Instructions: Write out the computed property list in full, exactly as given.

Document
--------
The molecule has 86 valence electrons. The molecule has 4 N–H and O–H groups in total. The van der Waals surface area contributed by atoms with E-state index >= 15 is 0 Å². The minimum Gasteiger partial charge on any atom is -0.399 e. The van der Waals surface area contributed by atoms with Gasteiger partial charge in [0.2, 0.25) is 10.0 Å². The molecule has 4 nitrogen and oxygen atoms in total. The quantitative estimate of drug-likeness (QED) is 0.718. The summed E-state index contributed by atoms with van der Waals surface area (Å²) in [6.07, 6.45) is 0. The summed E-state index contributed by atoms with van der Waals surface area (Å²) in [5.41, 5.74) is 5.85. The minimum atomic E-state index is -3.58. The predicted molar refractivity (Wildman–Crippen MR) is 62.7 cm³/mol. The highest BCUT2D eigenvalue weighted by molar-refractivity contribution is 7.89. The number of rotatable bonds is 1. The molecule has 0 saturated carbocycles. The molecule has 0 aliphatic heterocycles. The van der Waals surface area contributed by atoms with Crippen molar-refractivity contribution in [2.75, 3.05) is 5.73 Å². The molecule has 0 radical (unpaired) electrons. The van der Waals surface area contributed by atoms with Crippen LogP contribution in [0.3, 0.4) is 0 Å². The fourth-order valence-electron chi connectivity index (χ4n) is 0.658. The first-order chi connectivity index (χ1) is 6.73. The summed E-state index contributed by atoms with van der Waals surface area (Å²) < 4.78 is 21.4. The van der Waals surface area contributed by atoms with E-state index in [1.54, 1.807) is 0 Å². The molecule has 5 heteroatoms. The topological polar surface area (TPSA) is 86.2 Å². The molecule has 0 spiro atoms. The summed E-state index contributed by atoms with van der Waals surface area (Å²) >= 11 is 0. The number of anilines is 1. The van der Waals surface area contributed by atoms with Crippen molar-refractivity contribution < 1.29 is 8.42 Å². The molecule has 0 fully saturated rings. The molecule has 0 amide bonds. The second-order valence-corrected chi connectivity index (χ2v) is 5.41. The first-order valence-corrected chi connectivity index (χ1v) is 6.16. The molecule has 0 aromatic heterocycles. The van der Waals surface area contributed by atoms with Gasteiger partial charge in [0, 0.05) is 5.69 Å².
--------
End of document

The molecule has 86 valence electrons. The molecule has 4 N–H and O–H groups in total. The van der Waals surface area contributed by atoms with E-state index >= 15 is 0 Å². The minimum Gasteiger partial charge on any atom is -0.399 e. The van der Waals surface area contributed by atoms with Gasteiger partial charge in [0.2, 0.25) is 10.0 Å². The molecule has 4 nitrogen and oxygen atoms in total. The quantitative estimate of drug-likeness (QED) is 0.718. The summed E-state index contributed by atoms with van der Waals surface area (Å²) in [6.07, 6.45) is 0. The summed E-state index contributed by atoms with van der Waals surface area (Å²) in [5.41, 5.74) is 5.85. The minimum atomic E-state index is -3.58. The predicted molar refractivity (Wildman–Crippen MR) is 62.7 cm³/mol. The highest BCUT2D eigenvalue weighted by molar-refractivity contribution is 7.89. The number of rotatable bonds is 1. The molecule has 0 saturated carbocycles. The molecule has 0 aliphatic heterocycles. The van der Waals surface area contributed by atoms with Crippen molar-refractivity contribution in [2.75, 3.05) is 5.73 Å². The molecule has 0 radical (unpaired) electrons. The van der Waals surface area contributed by atoms with Crippen LogP contribution in [0.3, 0.4) is 0 Å². The fourth-order valence-electron chi connectivity index (χ4n) is 0.658. The first-order chi connectivity index (χ1) is 6.73. The summed E-state index contributed by atoms with van der Waals surface area (Å²) < 4.78 is 21.4. The van der Waals surface area contributed by atoms with E-state index in [1.54, 1.807) is 0 Å². The molecule has 5 heteroatoms. The topological polar surface area (TPSA) is 86.2 Å². The molecule has 0 spiro atoms. The summed E-state index contributed by atoms with van der Waals surface area (Å²) >= 11 is 0. The number of anilines is 1. The van der Waals surface area contributed by atoms with Crippen molar-refractivity contribution < 1.29 is 8.42 Å². The molecule has 0 fully saturated rings. The molecule has 0 amide bonds. The second-order valence-corrected chi connectivity index (χ2v) is 5.41. The first-order valence-corrected chi connectivity index (χ1v) is 6.16. The molecule has 0 aromatic heterocycles. The van der Waals surface area contributed by atoms with Gasteiger partial charge in [0, 0.05) is 5.69 Å².